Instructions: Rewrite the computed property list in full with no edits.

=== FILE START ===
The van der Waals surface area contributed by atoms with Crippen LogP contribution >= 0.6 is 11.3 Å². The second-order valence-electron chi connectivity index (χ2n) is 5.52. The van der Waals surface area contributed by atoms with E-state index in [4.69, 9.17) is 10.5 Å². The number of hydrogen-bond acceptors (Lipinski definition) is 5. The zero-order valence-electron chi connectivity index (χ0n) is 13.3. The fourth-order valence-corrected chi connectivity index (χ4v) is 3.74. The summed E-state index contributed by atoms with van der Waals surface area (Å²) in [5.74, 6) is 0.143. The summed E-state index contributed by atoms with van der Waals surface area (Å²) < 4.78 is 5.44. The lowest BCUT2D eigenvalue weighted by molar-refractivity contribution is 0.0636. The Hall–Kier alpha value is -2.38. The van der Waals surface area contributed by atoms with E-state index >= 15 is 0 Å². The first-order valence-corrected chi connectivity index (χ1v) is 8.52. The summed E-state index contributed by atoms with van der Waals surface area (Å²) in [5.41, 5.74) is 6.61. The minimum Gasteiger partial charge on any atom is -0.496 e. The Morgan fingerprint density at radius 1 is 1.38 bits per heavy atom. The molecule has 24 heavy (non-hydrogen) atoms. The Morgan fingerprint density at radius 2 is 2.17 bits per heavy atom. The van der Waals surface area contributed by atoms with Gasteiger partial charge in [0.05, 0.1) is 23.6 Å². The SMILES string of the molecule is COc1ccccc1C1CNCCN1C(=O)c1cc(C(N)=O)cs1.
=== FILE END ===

The van der Waals surface area contributed by atoms with Crippen LogP contribution >= 0.6 is 11.3 Å². The second-order valence-electron chi connectivity index (χ2n) is 5.52. The van der Waals surface area contributed by atoms with E-state index in [4.69, 9.17) is 10.5 Å². The number of hydrogen-bond acceptors (Lipinski definition) is 5. The zero-order valence-electron chi connectivity index (χ0n) is 13.3. The fourth-order valence-corrected chi connectivity index (χ4v) is 3.74. The summed E-state index contributed by atoms with van der Waals surface area (Å²) in [5.74, 6) is 0.143. The summed E-state index contributed by atoms with van der Waals surface area (Å²) < 4.78 is 5.44. The lowest BCUT2D eigenvalue weighted by molar-refractivity contribution is 0.0636. The Hall–Kier alpha value is -2.38. The van der Waals surface area contributed by atoms with E-state index >= 15 is 0 Å². The first-order valence-corrected chi connectivity index (χ1v) is 8.52. The summed E-state index contributed by atoms with van der Waals surface area (Å²) in [5.41, 5.74) is 6.61. The minimum Gasteiger partial charge on any atom is -0.496 e. The Morgan fingerprint density at radius 1 is 1.38 bits per heavy atom. The molecule has 24 heavy (non-hydrogen) atoms. The Morgan fingerprint density at radius 2 is 2.17 bits per heavy atom. The van der Waals surface area contributed by atoms with Gasteiger partial charge in [0.05, 0.1) is 23.6 Å². The SMILES string of the molecule is COc1ccccc1C1CNCCN1C(=O)c1cc(C(N)=O)cs1.